At Jewish Current Issues, Rick Richman notes that the U.S. State Department is feverishly working with Egypt and the Palestinian Authority (and thereby indirectly negotiating with Hamas) to reach a ceasefire agreement to end the current Gaza fighting. He collects blogosphere commentary questioning whether a ceasefire would benefit Israel.
Beyond the short-term ceasefire, there is the question of whether there is any advantage to a long-term ceasefire between Hamas and Israel, which Hamas leader Ismail Haniyeh has pushed for some years from now. What Haniyeh has offered is not peace, not recognition of Israel's right to exist, but that if Israel would pull back to the pre-1967 ceasefire lines, Hamas would observe a ceasefire of indefinite duration, reserving the right to begin hostilities again at a time of its choosing.
This is the Islamic concept of hudna. As explained in the Middle East Glossary of the Israel Project:
Arabic word often translated as "cease-fire.- Historically used as a tactic aimed at allowing the party declaring the hudna to regroup while tricking an enemy into lowering its guard. When the hudna expires, the party that declared it is stronger and the enemy weaker. The term comes from the story of the Muslim conquest of Mecca. Instead of a rapid victory, Muhammad made a ten-year treaty with the Kuraysh tribe. In 628 AD, after only two years of the ten-year treaty, Muhammad and his forces concluded that the Kuraysh were too weak to resist. The Muslims broke the treaty and took over all of Mecca without opposition.
Hamas, which states as its objective the destruction of the State of Israel, recognizes that it cannot now successfully confront Israel militarily. So it offers a hudna, a ceasefire that will continue until Hamas feels it is strong enough to defeat Israel in renewed hostilities. Is this a deal that any rational person would accept? If someone says, "I want to kill you, but if we fight now, you will win, so let's wait until I am strong enough to kill you," isn't the sane response to fight and destroy your sworn enemy now, while you still can?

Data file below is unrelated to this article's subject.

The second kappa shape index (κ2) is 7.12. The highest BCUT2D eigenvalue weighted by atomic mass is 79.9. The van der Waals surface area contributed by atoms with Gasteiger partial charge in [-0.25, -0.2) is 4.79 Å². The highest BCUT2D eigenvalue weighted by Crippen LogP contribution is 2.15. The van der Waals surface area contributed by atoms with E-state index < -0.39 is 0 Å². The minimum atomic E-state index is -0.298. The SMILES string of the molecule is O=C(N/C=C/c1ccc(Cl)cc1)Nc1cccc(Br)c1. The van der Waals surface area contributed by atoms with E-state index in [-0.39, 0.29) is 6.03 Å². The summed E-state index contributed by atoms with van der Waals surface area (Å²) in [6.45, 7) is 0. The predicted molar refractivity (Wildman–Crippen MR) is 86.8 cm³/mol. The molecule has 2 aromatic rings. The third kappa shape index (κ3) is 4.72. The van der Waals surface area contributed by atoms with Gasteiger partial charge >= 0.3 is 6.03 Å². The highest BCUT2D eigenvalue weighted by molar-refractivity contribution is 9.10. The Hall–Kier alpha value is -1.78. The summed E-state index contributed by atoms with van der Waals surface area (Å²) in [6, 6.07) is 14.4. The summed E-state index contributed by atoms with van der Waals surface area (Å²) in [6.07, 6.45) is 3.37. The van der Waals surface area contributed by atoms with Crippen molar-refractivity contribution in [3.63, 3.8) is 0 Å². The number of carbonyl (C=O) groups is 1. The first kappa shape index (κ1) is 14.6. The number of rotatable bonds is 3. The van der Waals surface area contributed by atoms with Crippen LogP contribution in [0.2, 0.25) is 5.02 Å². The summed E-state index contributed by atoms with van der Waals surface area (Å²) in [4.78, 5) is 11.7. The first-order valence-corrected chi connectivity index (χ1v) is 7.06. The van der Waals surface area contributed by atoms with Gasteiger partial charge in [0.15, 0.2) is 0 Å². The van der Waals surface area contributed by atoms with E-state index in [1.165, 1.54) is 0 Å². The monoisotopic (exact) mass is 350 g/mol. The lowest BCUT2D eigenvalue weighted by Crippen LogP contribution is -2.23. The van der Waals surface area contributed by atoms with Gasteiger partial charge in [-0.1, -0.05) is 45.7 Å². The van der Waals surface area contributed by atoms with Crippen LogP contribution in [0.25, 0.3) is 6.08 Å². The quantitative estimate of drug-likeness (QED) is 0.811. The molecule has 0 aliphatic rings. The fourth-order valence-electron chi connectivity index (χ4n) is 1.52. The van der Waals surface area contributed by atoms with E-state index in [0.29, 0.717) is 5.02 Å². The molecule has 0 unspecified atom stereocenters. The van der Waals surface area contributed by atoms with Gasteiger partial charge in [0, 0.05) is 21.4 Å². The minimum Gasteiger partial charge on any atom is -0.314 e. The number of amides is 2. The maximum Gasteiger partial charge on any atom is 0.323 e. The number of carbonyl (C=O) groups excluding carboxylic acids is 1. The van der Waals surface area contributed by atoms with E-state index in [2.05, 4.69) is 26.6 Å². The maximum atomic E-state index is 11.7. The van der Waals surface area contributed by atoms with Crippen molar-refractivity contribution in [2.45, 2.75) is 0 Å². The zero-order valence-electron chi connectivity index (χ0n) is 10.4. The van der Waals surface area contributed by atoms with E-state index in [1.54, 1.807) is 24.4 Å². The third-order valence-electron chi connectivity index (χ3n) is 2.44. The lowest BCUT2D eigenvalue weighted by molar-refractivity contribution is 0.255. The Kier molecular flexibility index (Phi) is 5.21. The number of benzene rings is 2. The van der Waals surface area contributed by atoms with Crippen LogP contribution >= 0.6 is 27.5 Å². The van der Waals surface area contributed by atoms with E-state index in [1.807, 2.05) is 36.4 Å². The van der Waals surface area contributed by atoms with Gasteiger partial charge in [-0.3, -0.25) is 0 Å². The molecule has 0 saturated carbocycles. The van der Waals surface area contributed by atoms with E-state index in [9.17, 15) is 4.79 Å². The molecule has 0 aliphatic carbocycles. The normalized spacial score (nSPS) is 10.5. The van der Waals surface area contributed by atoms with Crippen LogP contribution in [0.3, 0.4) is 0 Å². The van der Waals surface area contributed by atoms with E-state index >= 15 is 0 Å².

In addition to that fundamental, indeed for Israel existential question, there is the quite practical consideration that for most of the period that rockets and artillery shells have reigned down on Sderot and Southern Israel from Gaza, Hamas has insisted that the sources of the attacks were Islamic Jihad and other terrorist militias over which it claimed to have no control. Yassir Arafat and Mahmoud Abbas of Fatah frequently have employed the same classic gambit in the past, such as when Arafat claimed to have no connection with Black September, when in fact it operated under his orders. So even if a ceasefire were reached on paper, it would not mean an end to terrorism aimed at Israeli civilian targets.
Yet several Israeli left-wing pundits, such as Uri Avnery and Amos Oz have argued that Israel should pursue such a ceasefire with Hamas. As long as Ehud Olmert continues as Israel's prime minister, there is a distinct danger that he will listen to such voices.